Expo 67's strange remains still exude magic across Canada's landscape
Montreal's famous exposition launched 50 years ago today, but its architectural legacy makes 2017 seem old
Expo 67 may have opened a half century ago today, but it's 2017 that seems kind of old by comparison.
The art and architectural legacy of Montreal's 1967 International and Universal Exhibition — few, but impressive — litter Canada's landscape like the ruins of a fantastical future to which we somehow, somewhere lost the thread.
Found as far away as Newfoundland, Expo 67's remnants continue to exude some of the weird, wondrous magic of that Summer of Love in Montreal, when anything and everything seemed possible.
Here are a few:
Buckminster Fuller's U.S. Pavilion, Montreal
Buckminster Fuller's geodesic dome served as the U.S. Pavilion and encapsulated Expo 67's revolutionary vision of a world made better and more livable through design and technology.
Habitat 67, Montreal
Designed for Expo 67 by McGill-trained architect Moshe Safdie, Habitat 67 is now one of Montreal's more exclusive addresses. Safdie refutes the popular (and not a little ironic) notion that Habitat was conceived as a model for social housing. In 2012, the architect told The Walrus magazine "when we built the building, we didn't say low income, middle income, whatever. We said, 'a new model for urban living.' As a concept, I was not differentiating in my mind the idea of low and middle income as having different needs."
Yugoslavian Pavilion, Grand Bank, Nfld.
The Yugoslavian Pavilion from Expo 67 is now the Provincial Seamen's Museum in Grand Bank, Nfld. The building was purchased for $1 after Expo 67 and its seven triangle-shaped modules are now re-imagined as the "sails of a schooner," according to the the museum's website.
Pavilion of France, Montreal
The French Pavilion from Expo 67 is now home to the Montreal Casino. According to the original Expo 67 description of the pavilion, it featured "aluminum sun-breaker strips, providing an attractive sculpture effect" and "a steel arrow." There was also talk of France loaning the Eiffel Tower to Montreal for Expo 67, but that didn't happen.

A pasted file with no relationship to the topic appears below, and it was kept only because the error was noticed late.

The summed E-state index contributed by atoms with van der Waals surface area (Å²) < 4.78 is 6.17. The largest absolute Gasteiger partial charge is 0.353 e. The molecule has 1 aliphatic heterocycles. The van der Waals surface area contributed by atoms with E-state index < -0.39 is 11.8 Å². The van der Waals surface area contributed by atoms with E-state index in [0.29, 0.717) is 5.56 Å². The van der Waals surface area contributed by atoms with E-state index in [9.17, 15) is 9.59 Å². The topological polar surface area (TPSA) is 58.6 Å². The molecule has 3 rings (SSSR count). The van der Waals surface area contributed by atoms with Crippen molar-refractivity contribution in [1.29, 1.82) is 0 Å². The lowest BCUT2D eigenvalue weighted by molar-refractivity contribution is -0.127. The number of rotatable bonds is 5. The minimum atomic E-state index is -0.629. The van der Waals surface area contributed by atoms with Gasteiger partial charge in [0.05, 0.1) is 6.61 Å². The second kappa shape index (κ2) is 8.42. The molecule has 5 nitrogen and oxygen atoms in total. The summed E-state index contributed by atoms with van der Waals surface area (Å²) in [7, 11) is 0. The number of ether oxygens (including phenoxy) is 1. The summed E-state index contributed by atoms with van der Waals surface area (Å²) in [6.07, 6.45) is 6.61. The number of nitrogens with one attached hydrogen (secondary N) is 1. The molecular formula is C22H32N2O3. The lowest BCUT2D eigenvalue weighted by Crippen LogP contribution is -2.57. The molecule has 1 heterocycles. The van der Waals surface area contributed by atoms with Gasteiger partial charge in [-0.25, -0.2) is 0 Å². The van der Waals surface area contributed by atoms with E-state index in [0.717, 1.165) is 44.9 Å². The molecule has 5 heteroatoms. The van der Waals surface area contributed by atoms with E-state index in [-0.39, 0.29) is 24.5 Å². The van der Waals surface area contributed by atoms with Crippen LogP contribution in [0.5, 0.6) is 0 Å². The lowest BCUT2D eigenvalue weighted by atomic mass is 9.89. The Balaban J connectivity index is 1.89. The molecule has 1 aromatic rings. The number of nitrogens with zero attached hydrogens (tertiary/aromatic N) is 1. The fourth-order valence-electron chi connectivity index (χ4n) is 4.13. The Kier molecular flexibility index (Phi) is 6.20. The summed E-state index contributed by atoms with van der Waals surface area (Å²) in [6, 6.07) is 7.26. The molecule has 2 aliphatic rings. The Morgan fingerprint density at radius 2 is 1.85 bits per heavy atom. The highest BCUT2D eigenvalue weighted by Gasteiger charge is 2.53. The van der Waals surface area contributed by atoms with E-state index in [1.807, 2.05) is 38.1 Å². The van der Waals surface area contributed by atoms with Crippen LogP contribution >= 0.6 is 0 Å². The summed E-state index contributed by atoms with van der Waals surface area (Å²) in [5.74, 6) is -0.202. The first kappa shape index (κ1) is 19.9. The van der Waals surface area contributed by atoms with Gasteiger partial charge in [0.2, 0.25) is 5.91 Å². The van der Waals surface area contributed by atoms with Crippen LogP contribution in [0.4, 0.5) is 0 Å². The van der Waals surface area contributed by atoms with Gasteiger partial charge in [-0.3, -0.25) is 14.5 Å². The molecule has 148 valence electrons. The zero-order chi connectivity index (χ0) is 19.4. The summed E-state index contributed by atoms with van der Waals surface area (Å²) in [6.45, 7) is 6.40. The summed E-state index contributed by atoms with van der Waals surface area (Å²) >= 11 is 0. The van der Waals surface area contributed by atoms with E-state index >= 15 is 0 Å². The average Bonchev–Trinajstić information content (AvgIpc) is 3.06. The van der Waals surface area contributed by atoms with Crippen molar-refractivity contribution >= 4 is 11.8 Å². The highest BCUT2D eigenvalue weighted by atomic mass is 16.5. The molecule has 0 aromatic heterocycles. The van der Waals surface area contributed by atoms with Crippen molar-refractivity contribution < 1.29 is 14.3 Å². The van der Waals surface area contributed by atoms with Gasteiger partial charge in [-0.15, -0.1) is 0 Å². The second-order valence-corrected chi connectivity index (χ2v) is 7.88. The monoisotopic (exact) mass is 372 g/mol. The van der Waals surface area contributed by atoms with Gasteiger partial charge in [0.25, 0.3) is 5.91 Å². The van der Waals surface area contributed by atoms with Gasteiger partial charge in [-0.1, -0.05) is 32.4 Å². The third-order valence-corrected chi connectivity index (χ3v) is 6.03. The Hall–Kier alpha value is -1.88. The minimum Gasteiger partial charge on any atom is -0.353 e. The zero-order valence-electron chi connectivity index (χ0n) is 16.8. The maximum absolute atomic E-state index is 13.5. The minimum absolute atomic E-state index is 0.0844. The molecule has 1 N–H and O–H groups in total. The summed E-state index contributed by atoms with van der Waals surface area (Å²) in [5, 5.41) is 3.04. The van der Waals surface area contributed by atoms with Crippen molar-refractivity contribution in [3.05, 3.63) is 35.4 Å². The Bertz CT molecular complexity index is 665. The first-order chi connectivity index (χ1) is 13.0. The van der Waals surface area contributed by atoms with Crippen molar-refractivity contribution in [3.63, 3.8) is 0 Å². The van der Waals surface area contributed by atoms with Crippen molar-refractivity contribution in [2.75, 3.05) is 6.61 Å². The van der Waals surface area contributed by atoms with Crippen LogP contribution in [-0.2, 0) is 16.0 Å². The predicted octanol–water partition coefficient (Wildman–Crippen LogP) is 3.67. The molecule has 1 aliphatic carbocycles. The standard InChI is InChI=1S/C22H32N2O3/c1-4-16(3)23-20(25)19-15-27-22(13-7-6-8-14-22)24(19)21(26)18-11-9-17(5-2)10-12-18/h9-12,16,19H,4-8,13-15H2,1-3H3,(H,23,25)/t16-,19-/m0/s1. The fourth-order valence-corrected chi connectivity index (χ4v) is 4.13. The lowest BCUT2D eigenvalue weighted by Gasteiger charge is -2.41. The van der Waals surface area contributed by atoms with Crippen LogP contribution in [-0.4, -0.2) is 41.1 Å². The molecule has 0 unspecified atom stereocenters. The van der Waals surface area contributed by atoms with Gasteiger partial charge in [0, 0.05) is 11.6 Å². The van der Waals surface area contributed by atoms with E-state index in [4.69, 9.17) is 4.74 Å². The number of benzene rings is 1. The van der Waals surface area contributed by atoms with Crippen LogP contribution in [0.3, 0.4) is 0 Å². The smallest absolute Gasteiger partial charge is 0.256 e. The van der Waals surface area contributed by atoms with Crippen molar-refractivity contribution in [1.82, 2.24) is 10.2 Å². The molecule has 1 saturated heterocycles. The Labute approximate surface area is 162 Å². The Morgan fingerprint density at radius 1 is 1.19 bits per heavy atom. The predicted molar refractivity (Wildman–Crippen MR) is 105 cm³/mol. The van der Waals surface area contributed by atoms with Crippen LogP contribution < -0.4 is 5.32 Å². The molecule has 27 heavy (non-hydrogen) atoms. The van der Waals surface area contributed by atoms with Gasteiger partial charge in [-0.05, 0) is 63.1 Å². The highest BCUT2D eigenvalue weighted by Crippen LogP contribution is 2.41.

Czechoslovakian Pavilion, Grand Falls, Nfld.
This postcard shows the Czechoslovakian Pavilion as it was at Expo 67. After the world's fair, the pavilion was gifted to the people of Gander, Nfld., to thank them for their rescue efforts after a Czech airliner crashed on take-off from Gander Airport on Sept. 5, 1967, killing 37 people. Today it's known as Gordon Pinsent Centre for the Arts.
Alex Calder's Man, Three Disks, Montreal
Created by Alexander Calder, this abstract sculpture was a gift from the International Nickel Company for Expo 67. It still stands at the old site of Expo 67, now called Parc Jean-Drapeau.
Mario Armengol's The Family of Man, Calgary
Mario Armengol's sculpture The Family of Man was moved to Calgary, Alta., after playing a prominent role at the British Pavilion during Expo 67. The sculpture now stands on the grounds of the Calgary Board of Education.
Jeunesses Musicales of Canada Pavilion, Mont Orford, Que.
Sponsored by members of the Portland Cement Association, the accordion-like cement panelled building was dismantled after Expo 67 and rebuilt in Mont Orford, Que., where it serves as part of the Orford Music campus.
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